All week, we’re bringing you a series of deep dives into the surprising histories of storied addresses. Back to our usual after the New Year.
Fontana’s has been around for about 10 years, says Marshall, the bartender — but the cursive, neon sign in the window looks more old-school than that. Inside the cavernous, wood-paneled room, the red pleather booths are scuffed to reveal beige underneath. The bathroom is full of graffiti that says things like “Heather took a hit here.”
Hanging above one of the booths is a painting of a man in a suit, pointing a gun off to the left bottom corner. Because of the perspective, there is no place you can sit where you feel the gun is pointing directly at you.
Another painting behind the bar has a play on perspective: a Betty Boop-like figure does a deep twist that enables you to see both her front and back almost head on.
Sexy women and guns — they are appropriate interior decor for a building that had the distinction of being one of America’s early police stations, in the heart of New York City’s red-light district. The station opened just 25 years after New York City hired its first full-time police force, and the officers there were never short of work. But just because the Eldridge Street police were tasked with shutting down dens of corruption and vice — as they called gambling and prostitution establishments — doesn’t mean that they actually did so. Eldridge Street was among the most notorious stations in a corrupt department from the time it opened in 1869, until it closed in 1912 — despite several attempts at reform in between.
The policemen of Eldridge Street station would have been a somewhat haphazard and ragtag bunch. Early police were understood to be servants of Tammany Hall politicians, not the public. They thus garnered little respect, and the patrolmen relied on their own personal authority — mainly corporal — to extract obedience. Disciplining the officers themselves was also difficult — captains had no technology to help them track the whereabouts of their patrolmen, who were not necessarily self-motivated. Few saw policing as a career. It was a temporary job for unemployed skilled laborers, and it consisted of tasks like hauling a drunk two miles in a wheelbarrow to the nearest station house.
It was for this reason, then, that by 1910, Captain Day of Eldridge Street station had hit on one strategy to get his force to take their job more seriously: marriage. Reportedly, within a year “twenty-six out of forty-five unmarried patrolmen have followed his advice.” Only one odd-man-out Lieutenant admitted that his intentions of getting married were “remote.” According to the Times, Captain Day said that “a married cop is never late in reporting, thanks generally to the punctual wife. He pays more attention to his duty because he is interested in his family, has greater responsibilities resting upon his shoulders, and does not want to do anything that would cut his salary or bring disgrace to his family. He has not the spirit of ‘don’t care,’ too common among unmarried policemen.” Certainly, it was a heteronormative time. Day also added that “policemen make good husbands.”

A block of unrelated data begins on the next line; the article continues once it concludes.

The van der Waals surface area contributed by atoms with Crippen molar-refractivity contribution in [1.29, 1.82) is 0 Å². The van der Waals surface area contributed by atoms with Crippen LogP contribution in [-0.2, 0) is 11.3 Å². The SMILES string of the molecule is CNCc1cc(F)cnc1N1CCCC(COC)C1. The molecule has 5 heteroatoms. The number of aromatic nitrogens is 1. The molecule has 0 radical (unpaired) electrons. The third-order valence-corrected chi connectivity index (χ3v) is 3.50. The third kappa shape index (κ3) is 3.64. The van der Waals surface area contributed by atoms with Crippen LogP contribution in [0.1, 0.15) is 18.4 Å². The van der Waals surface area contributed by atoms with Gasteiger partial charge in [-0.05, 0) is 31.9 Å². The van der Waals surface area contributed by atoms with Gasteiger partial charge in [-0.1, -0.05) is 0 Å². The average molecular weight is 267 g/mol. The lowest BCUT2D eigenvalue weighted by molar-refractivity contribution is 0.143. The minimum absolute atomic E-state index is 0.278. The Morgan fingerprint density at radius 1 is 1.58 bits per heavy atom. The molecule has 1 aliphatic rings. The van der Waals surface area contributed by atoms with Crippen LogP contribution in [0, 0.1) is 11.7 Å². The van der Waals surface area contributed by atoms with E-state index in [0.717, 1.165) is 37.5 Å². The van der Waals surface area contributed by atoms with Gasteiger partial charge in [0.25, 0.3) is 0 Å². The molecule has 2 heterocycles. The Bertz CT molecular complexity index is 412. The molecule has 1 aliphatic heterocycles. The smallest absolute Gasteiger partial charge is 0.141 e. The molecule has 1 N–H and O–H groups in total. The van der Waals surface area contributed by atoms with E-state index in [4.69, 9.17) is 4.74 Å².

And occasionally, they did catch real criminals. The Eldridge Street police were able to capture a wanted man from Chicago when a woman reported him for beating her. She said the man had promised to marry her, and then reneged. She then tracked him down in his apartment with his new girlfriend, where they both beat her. When she reported him to the police, she let it be known that he was in possession of a very nice violin, which matched the description of a $2,000 violin that had been stolen in Chicago. For days the police combed the neighborhood listening for the strains of live classical music. When they heard some and found its source they encountered the 5’, 140-pound suspect, 32-year-old Samuel Cohen. He was not charged for harming the woman, but he was for stealing the violin.
But mostly the police’s work consisted of rounding up drunks on the street, and the occasional raids on dancehalls, saloons, and other legal and illegal houses of pleasure.
For instance, on March 14, 1887 the New York Times reported that Eldridge Street officers busted a Chinese gambling house and opium den on 39 Bowery. Since “none but Chinamen were admitted” one of the officers “was rigged up in Chinese costume.” Not surprisingly, this yellowface did not fool the Chinese bouncer, who “gazed searchingly into the face of the visitor” before “immediately the wicket was closed with a slam, the bars on the inside of the door were put up and the lights were extinguished.” The 34 remaining officers who had come to raid the den then hacked down the door with an axe, and arrested “68 panic-stricken Chinamen, of all ages and conditions in life.”
But as time wore on, critics began to suspect that these raids were just for show. After the busts, the same dancehalls and saloons would be up and running a few days later, and nobody seemed to get charged. A previous raid on the same opium house, for example, had resulted in no arrests.